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Groups Give NOAA 60-Day Notice To Consider Impact Of Salmon Fisheries On Orcas
Posted on Friday, January 11, 2019 (PST)

Two conservation groups notified the U.S. Department of Commerce and NOAA Fisheries of their intention to sue saying that their “mismanagement” of West Coast fisheries is harming southern resident killer whales in Puget Sound.

 

Giving 60-days notice, the Center for Biological Diversity and the Wild Fish Conservancy sent a letter December 18 to Secretary Wilbur Ross and to Barry Thom, regional administrator of NOAA Fisheries asking the agencies to “assess and mitigate” the impact of Pacific Ocean salmon fishing on the southern resident orcas, which are listed as endangered under the federal Endangered Species Act.

 

“These orcas will go extinct if federal officials don’t ensure there’s enough wild salmon available to eat,” said attorney Julie Teel Simmonds with the Center for Biological Diversity. “We can’t allow business as usual in the salmon fisheries while Southern Resident killer whales are starving to death. We have to move fast because time is running out.”

 

The groups say that the population of the resident killer whales is at a 34-year low and that the future health of the population is not positive. None of the calves born in the last three years have survived. In their notice, they cited a July incident in which a calf died within an hour of birth, but “her grieving mother carried her body seventeen days over hundreds of miles.”

 

November 16, Washington Gov. Jay Inslee’s Southern Resident Killer Whale Recovery Task Force released a report on the orcas that listed 36 recommendations for their recovery. The report listed as causes for their decline vessel traffic, contaminants and lack of prey. Their favorite prey is chinook salmon, which makes up 80 percent of the whales’ diet. An adult male orca needs about 325 pounds of chinook salmon every day.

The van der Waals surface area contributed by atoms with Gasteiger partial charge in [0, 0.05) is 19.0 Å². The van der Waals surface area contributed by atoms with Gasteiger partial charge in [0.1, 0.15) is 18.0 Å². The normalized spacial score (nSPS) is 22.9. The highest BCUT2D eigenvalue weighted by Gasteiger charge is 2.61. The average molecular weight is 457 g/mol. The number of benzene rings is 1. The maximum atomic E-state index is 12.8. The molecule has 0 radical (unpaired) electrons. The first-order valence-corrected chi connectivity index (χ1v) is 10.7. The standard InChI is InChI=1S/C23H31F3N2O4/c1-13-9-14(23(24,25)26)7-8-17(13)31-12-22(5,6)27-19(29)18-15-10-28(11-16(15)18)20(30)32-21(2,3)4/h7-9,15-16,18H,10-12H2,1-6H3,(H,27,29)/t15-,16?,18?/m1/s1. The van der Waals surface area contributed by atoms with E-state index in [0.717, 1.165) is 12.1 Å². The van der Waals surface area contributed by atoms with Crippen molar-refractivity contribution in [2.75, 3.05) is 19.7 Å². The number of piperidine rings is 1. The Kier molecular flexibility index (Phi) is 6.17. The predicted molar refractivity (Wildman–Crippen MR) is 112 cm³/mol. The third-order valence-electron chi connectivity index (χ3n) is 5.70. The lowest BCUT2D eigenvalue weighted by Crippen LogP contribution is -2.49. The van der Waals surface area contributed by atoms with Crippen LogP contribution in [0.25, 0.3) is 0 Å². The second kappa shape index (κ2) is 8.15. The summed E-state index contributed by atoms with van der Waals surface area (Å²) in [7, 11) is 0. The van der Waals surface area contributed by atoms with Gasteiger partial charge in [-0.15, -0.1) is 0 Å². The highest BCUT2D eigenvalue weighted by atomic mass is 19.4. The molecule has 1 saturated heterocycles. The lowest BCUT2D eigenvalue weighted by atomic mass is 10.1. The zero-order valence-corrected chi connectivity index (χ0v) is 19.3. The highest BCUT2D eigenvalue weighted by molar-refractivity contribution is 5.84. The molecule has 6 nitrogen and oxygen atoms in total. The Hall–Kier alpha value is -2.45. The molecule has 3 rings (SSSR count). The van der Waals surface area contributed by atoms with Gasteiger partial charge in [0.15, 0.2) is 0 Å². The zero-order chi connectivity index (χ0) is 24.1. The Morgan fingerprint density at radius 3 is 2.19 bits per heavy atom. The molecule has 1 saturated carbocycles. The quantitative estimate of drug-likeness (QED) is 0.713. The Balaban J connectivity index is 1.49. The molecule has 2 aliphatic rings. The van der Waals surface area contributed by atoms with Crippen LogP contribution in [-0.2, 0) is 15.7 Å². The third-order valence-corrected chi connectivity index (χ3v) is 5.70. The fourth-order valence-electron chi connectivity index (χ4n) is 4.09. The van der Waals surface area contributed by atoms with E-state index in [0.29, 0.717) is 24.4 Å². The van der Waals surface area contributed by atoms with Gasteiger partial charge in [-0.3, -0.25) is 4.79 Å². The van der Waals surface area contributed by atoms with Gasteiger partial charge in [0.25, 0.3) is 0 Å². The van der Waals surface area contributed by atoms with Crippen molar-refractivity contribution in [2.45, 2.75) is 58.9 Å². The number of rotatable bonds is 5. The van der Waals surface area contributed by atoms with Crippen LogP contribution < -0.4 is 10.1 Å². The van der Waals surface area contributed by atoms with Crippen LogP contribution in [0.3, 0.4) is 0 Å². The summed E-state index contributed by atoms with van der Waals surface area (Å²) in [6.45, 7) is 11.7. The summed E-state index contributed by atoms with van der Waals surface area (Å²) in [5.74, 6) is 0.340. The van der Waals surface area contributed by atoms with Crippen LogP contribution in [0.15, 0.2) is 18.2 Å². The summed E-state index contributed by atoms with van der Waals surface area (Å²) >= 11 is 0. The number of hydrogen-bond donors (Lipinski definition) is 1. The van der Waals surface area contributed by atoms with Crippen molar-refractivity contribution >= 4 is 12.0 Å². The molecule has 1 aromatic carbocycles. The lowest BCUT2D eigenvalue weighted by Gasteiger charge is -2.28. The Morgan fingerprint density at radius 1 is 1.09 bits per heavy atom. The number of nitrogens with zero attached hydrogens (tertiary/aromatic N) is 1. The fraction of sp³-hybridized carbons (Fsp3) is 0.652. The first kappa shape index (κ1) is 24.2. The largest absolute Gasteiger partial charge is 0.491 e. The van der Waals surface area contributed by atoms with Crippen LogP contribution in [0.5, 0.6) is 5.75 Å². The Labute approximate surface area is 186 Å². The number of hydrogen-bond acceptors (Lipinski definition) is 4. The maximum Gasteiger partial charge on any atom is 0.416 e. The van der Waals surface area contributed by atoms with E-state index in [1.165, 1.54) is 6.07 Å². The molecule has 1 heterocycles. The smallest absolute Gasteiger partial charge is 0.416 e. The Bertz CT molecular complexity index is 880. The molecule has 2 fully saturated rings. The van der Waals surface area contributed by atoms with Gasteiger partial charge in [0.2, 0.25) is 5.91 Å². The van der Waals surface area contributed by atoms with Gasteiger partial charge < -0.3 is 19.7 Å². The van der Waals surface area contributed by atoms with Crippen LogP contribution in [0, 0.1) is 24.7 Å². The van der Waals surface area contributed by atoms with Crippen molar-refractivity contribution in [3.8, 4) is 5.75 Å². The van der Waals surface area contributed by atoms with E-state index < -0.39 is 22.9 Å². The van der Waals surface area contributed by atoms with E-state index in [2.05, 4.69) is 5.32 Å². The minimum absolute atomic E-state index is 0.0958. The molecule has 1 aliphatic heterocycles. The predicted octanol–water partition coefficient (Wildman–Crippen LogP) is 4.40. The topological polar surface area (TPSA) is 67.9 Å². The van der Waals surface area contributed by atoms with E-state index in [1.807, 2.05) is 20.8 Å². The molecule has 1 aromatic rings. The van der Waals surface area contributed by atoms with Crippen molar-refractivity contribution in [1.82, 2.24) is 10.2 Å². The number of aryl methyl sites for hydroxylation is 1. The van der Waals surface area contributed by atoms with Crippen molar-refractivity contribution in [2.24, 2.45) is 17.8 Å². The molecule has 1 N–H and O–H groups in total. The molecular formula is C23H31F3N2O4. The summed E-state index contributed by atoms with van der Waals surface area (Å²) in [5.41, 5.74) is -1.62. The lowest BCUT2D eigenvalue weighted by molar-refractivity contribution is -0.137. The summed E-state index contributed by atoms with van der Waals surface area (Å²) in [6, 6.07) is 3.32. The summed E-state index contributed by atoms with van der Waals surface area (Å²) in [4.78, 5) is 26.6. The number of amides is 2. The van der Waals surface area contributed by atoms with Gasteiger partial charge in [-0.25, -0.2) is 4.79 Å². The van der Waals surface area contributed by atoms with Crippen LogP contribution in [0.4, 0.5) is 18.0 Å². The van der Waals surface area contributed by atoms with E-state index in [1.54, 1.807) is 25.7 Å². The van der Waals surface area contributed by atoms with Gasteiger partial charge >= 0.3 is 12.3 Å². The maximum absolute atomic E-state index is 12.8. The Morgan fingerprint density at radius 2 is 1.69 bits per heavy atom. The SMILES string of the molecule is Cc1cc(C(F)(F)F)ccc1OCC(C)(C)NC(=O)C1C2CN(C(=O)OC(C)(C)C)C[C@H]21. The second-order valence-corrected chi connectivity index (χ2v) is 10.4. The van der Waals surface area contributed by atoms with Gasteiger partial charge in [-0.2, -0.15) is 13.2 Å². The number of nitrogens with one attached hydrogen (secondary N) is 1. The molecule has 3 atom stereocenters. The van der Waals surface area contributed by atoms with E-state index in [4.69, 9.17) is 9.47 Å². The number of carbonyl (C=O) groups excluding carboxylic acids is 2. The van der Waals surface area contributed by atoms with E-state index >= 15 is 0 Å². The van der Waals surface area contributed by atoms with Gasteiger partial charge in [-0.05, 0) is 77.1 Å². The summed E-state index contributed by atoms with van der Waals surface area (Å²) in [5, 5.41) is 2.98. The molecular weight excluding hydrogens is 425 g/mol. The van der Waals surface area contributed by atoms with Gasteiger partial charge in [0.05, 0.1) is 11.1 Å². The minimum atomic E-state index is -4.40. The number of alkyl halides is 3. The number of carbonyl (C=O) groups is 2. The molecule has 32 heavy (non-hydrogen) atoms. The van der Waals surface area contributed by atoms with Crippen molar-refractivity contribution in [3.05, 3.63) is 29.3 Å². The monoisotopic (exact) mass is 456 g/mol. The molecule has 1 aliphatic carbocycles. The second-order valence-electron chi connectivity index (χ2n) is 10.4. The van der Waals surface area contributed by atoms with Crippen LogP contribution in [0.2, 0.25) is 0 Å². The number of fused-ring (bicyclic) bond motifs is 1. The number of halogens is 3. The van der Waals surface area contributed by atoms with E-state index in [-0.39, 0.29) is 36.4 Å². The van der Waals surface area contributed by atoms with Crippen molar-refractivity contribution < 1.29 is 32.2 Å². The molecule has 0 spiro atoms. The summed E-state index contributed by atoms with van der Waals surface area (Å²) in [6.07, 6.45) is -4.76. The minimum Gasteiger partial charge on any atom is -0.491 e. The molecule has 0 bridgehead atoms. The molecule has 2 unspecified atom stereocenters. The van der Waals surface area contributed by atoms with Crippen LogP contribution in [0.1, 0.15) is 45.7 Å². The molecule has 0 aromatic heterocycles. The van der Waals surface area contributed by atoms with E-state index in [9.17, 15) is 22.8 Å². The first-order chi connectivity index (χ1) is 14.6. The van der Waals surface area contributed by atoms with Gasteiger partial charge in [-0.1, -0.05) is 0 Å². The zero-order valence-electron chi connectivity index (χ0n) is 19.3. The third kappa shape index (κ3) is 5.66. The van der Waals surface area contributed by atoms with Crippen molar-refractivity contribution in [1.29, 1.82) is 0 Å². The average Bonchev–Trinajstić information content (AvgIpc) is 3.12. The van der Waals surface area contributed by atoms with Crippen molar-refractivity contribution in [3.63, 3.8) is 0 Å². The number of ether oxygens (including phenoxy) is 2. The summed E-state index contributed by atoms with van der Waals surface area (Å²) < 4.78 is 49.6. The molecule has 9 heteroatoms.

(See CBB, November 20, 2018, “Orca Recovery Task Force Recommendations Include Considering Removal Of Lower Snake Dams,” http://www.cbbulletin.com/441811.aspx)

 

Inslee followed up on his Task Force’s recommendations by adding $1.1 billion to the Washington budget to address many of its recommendations (see CBB, December 21, 2018, “Inslee Budget Includes Over $1 Billion For Orcas/Salmon; $750,000 For Task Force On Snake Dams,” http://www.cbbulletin.com/441942.aspx).

 

The problem is that the numbers of chinook available in the inland seas from southeast Alaska to southern Puget Sound and along the west coast to the Columbia River have also been in decline. In their 60-day notice, the groups say they want NOAA “to update its salmon fishery management policies to comply with the Endangered Species Act.” They call upon NOAA “to update its outdated biological assessment of Southern Residents.”

 

“There’s growing evidence that chinook size and abundance are closely related to the survival and reproductive success of Southern Resident killer whales,” said Kurt Beardslee, executive director of the Wild Fish Conservancy. “Yet federal fishery managers responsible for protecting this endangered population have ignored data showing how ocean harvest management contributes to the decline of both chinook salmon and Southern Resident killer whales.”

 

Early in January, the Center for Whale Research said that two southern resident orcas are ailing and probably will be dead by summer. Their research is showing that one of the whales, a 42-year old female, is suffering from “peanut head,” a misshapen head and neck caused by starvation. A second 27-year old male is also failing, suffering from insufficient food.

 

In their 60-day notice letter, the groups say that NOAA Fisheries (National Marine Fisheries Service) “is in violation of Section 7 of the ESA by failing to reinitiate and complete consultation on the impacts of Pacific Coast salmon fisheries on critically endangered Southern Resident killer whales. Consequently, NMFS is failing to ensure that its ongoing authorization and management of the Pacific Coast salmon fisheries under the Pacific Coast Salmon Fishery Management Plan (‘Pacific Salmon Plan’) are not likely to jeopardize the continued existence of the endangered Southern Resident killer whales.”

 

The full 60-day notice letter is at http://wildfishconservancy.org/CBDWFCSRKW60DayNoticeforPacificSalmonFisheriesDecember182018.pdf

 

If the groups follow through with a lawsuit, it would be the third such suit related to Southern Resident killer whales.

 

According to a news release, the Center for Biological Diversity sued the Department of Commerce and NOAA Fisheries August 1, 2018, asking it to establish a “whale protection zone,” and August 16 it sued NOAA for failing to protect the Southern Resident’s full West Coast habitat.

 

Also see:

 

-- CBB, September 28, 2018, “Orca Task Force Recommendations Include Focus On Salmon Runs; Non-Native Game Fish To ‘Predatory,’” http://www.cbbulletin.com/441561.aspx

 

-- CBB, Jan. 15, 2016, “Study: Chinook Salmon Make Up 80 Percent Of Diet For ESA-Listed Killer Whales In Pacific Northwest” http://www.cbbulletin.com/435857.aspx

 

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